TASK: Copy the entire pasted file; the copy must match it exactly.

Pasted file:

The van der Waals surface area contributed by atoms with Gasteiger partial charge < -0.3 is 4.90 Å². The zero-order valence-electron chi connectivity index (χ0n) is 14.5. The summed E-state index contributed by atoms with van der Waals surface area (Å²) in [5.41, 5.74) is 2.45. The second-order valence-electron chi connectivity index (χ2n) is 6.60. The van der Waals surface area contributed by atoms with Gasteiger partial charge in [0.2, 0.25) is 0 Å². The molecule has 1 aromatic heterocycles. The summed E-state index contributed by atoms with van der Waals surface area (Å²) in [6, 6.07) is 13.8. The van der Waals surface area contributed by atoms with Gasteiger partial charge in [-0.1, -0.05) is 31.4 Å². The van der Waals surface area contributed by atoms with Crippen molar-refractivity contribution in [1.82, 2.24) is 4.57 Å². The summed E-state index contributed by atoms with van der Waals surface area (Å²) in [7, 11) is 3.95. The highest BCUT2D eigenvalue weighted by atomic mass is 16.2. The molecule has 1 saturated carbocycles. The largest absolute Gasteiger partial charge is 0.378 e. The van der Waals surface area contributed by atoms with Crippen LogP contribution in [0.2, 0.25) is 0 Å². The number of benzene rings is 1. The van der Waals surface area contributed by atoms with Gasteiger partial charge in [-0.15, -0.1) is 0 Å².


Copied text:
The van der Waals surface area contributed by atoms with Gasteiger partial charge < -0.3 is 4.90 Å². The zero-order valence-electron chi connectivity index (χ0n) is 14.5. The summed E-state index contributed by atoms with van der Waals surface area (Å²) in [5.41, 5.74) is 2.45. The second-order valence-electron chi connectivity index (χ2n) is 6.60. The van der Waals surface area contributed by atoms with Gasteiger partial charge in [0.2, 0.25) is 0 Å². The molecule has 1 aromatic heterocycles. The summed E-state index contributed by atoms with van der Waals surface area (Å²) in [6, 6.07) is 13.8. The van der Waals surface area contributed by atoms with Gasteiger partial charge in [-0.1, -0.05) is 31.4 Å². The van der Waals surface area contributed by atoms with Crippen molar-refractivity contribution in [1.82, 2.24) is 4.57 Å². The summed E-state index contributed by atoms with van der Waals surface area (Å²) in [7, 11) is 3.95. The highest BCUT2D eigenvalue weighted by atomic mass is 16.2. The molecule has 1 saturated carbocycles. The largest absolute Gasteiger partial charge is 0.378 e. The van der Waals surface area contributed by atoms with Crippen LogP contribution in [0.2, 0.25) is 0 Å². The number of benzene rings is 1. The van der Waals surface area contributed by atoms with Gasteiger partial charge in [-0.15, -0.1) is 0 Å².